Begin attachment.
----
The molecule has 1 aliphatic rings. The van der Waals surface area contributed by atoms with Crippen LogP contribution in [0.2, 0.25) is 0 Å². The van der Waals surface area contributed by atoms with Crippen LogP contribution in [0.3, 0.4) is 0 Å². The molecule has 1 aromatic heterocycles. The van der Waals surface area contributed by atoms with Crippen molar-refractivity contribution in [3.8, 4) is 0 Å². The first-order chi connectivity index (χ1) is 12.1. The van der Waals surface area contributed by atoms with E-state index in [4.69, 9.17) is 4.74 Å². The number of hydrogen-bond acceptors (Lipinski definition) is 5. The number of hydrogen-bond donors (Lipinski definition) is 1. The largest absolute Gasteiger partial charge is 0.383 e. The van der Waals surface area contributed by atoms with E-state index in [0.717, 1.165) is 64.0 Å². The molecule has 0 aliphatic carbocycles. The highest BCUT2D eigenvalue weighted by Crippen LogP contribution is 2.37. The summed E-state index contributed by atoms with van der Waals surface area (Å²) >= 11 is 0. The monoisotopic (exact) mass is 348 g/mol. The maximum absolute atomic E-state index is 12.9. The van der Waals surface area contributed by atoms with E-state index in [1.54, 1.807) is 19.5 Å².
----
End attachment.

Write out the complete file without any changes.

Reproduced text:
The molecule has 1 aliphatic rings. The van der Waals surface area contributed by atoms with Crippen LogP contribution in [0.2, 0.25) is 0 Å². The van der Waals surface area contributed by atoms with Crippen LogP contribution in [0.3, 0.4) is 0 Å². The molecule has 1 aromatic heterocycles. The van der Waals surface area contributed by atoms with Crippen molar-refractivity contribution in [3.8, 4) is 0 Å². The first-order chi connectivity index (χ1) is 12.1. The van der Waals surface area contributed by atoms with E-state index in [4.69, 9.17) is 4.74 Å². The number of hydrogen-bond acceptors (Lipinski definition) is 5. The number of hydrogen-bond donors (Lipinski definition) is 1. The largest absolute Gasteiger partial charge is 0.383 e. The van der Waals surface area contributed by atoms with E-state index in [0.717, 1.165) is 64.0 Å². The molecule has 0 aliphatic carbocycles. The highest BCUT2D eigenvalue weighted by Crippen LogP contribution is 2.37. The summed E-state index contributed by atoms with van der Waals surface area (Å²) >= 11 is 0. The monoisotopic (exact) mass is 348 g/mol. The maximum absolute atomic E-state index is 12.9. The van der Waals surface area contributed by atoms with E-state index in [1.54, 1.807) is 19.5 Å².